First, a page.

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The other side of Australia Day

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As the vast majority of Canberrans relish a day off work and join with friends and family to celebrate Australia Day, the country’s Indigenous population will endure 24 hours of “Survival Day”.

Nicola Barker (pictured above) is a 23-year-old social work student from the Australian Catholic University. The proud Ngemba Muruwari woman from Brewarrina finds the only tolerable way to get through 26 January is to gather with her Indigenous community in what is often a highly emotional day for the country’s First Peoples.

As her non-Indigenous friends revel in the Australian flag and sausage sizzles, she feels the high spirits and lack of recognition of her community’s pain is “another kick down” after 200 years of dispossession and intergenerational trauma.

Nicola, like many Indigenous Canberrans, usually spends the day at the Aboriginal Tent Embassy. This year, however, she is attending the Yabun Festival in Sydney to celebrate Aboriginal and Torres Strait Islander cultural practices, music, dance and art.

According to the Australian Bureau of Statistics there are around 6700 Indigenous people in Canberra – with Indigenous Australians constituting about three per cent of the population.

For Nicola, it hurts that 97 per cent of her country men and women celebrate a day that symbolises colonisation of the First Peoples “and the beginning of massacres, the Stolen Generation, slavery, torture, rape, displacement and loss of land, culture and identity”.

“It genuinely distresses me that Australia is the only country that depends on the arrival of the Europeans’ date to be our official national day.”

Similarly, the ACT’s 2015 Woman of the year, Indigenous advocate and anti-violence campaigner Robyn Martin finds the day steeped in deep sadness.

robyn martin

“I’ve never celebrated Australia Day, why would I? For Aboriginal people it’s a sad time, a time to reflect on this country’s history and all the atrocities that happened during colonisation – the loss of so many things that we will never get back.”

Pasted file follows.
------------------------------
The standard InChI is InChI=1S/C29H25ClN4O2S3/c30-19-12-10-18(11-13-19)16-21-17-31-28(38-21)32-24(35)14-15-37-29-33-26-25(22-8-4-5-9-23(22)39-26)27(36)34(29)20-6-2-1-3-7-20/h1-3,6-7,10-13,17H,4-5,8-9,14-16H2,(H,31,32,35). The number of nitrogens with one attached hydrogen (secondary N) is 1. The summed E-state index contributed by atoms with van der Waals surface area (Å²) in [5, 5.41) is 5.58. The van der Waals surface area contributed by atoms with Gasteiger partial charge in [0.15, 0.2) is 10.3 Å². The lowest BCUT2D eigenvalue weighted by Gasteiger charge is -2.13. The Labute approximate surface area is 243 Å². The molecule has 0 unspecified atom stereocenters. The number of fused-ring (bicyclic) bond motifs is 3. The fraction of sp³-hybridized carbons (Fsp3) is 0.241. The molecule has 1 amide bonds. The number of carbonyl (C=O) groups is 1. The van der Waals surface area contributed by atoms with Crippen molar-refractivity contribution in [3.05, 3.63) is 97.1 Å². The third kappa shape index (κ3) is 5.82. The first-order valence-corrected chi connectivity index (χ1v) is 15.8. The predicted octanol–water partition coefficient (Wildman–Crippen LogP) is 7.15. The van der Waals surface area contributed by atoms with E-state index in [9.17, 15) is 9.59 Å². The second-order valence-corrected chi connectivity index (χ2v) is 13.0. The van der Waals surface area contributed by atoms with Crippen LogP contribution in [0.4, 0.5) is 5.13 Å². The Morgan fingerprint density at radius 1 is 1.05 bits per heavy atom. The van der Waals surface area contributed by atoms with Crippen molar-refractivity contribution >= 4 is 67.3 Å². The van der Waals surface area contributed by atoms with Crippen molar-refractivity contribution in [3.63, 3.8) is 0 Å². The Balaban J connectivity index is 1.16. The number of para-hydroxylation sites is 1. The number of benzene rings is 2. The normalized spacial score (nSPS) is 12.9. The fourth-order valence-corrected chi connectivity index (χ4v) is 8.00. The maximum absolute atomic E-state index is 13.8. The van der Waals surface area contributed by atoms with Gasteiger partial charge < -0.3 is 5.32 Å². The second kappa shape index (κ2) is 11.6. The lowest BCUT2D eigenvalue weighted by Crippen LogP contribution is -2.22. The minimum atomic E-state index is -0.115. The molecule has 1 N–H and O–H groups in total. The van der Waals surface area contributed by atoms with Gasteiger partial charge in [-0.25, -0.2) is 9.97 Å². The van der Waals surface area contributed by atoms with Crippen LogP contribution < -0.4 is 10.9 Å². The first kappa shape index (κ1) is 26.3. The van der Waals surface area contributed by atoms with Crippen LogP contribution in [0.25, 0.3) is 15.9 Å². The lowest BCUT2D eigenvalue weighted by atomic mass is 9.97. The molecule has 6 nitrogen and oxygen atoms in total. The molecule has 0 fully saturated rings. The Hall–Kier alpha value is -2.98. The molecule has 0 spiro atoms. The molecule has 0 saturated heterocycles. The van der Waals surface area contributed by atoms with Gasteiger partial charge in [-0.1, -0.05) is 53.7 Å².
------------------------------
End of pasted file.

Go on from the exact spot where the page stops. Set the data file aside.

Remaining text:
Robyn, who runs a women’s refuge, will make her way to the Tent Embassy or attend a community function “that celebrates us as a people who have survived this country’s violent history”.

She will witness all around her “drunk white Australians enjoying a public holiday with no thought to its history and the impact that it has on Black Australia”.

She would love to see the Australia Day date changed in order for the country to celebrate a more culturally appropriate milestone. But she does not believe she will see such progress in her lifetime and feels that Australia is essentially a racist country.

For Nicola, hearing the apology from the Rudd Government in 2008 was a symbolic and welcome gesture.

“I was sitting in my Year 9 History class when our entire school stopped and watched our Prime Minister Kevin Rudd delivered a well-overdue speech other governments before his should have delivered. Nevertheless it was appreciated. Our country should continue to move forward in changing the date (of Australia Day) so that our First Nations’ Peoples who are the traditional owners can join in celebrating without disrespecting the history.”

Similarly, ACT NAIDOC Person of the Year for 2016, Dion Devow, says he felt a genuine sense of connection with white Australia after the Rudd apology.

Dion Devow

Dion Devow, ACT NAIDOC Person of the Year 2016

Dion, who was born and raised in Darwin and has heritage from both Palm Island in Northern Queensland and Darnley Island in the Torres Strait, said it brought the two Australian communities closer.

“To be honest, I always felt somewhat disconnected to non-Indigenous Australia, and only really felt like an Australian when Kevin Rudd apologised on February 13th 2008, for the atrocities that Indigenous Australians experienced at the hands of past government policies. This may sound weird but it’s true and many of my friends and family have expressed similar views.”

Dion runs a successful Indigenous business Darkies Design, which supports Indigenous designers and deliberately reclaims a negative and inappropriate word in its title. For Dion, 26 January gives him mixed emotions.

“I am obviously a proud man who is of both Aboriginal and Torres Strait Islander descent, and proud to be Australian. I feel all of these emotions… I feel angry, I feel sad, I feel tired, I feel mad, however, I don’t hold onto those feelings, I let them go, because I have feelings that override these feelings and they are feelings of being privileged, and a sense of pride.  I’m privileged to be a part of the oldest living culture in the history of the world, privileged to be a father, a husband, a son, a brother, and privileged to live in what I believe is the best country in the world.”

Rather than focus on anger on 26 January, Dion chooses to celebrate his cultural strength and family.

“Sure I could hold onto feelings of resentment and be angry with the world for the injustices of the past, but what good would that do for me and my family?  I spend Australian Day with family and friends, and my wife and children at events that have more of a focus on Survival, with other Indigenous Australians, because to me that is what Australia Day represents to me, the survival of my people…”.

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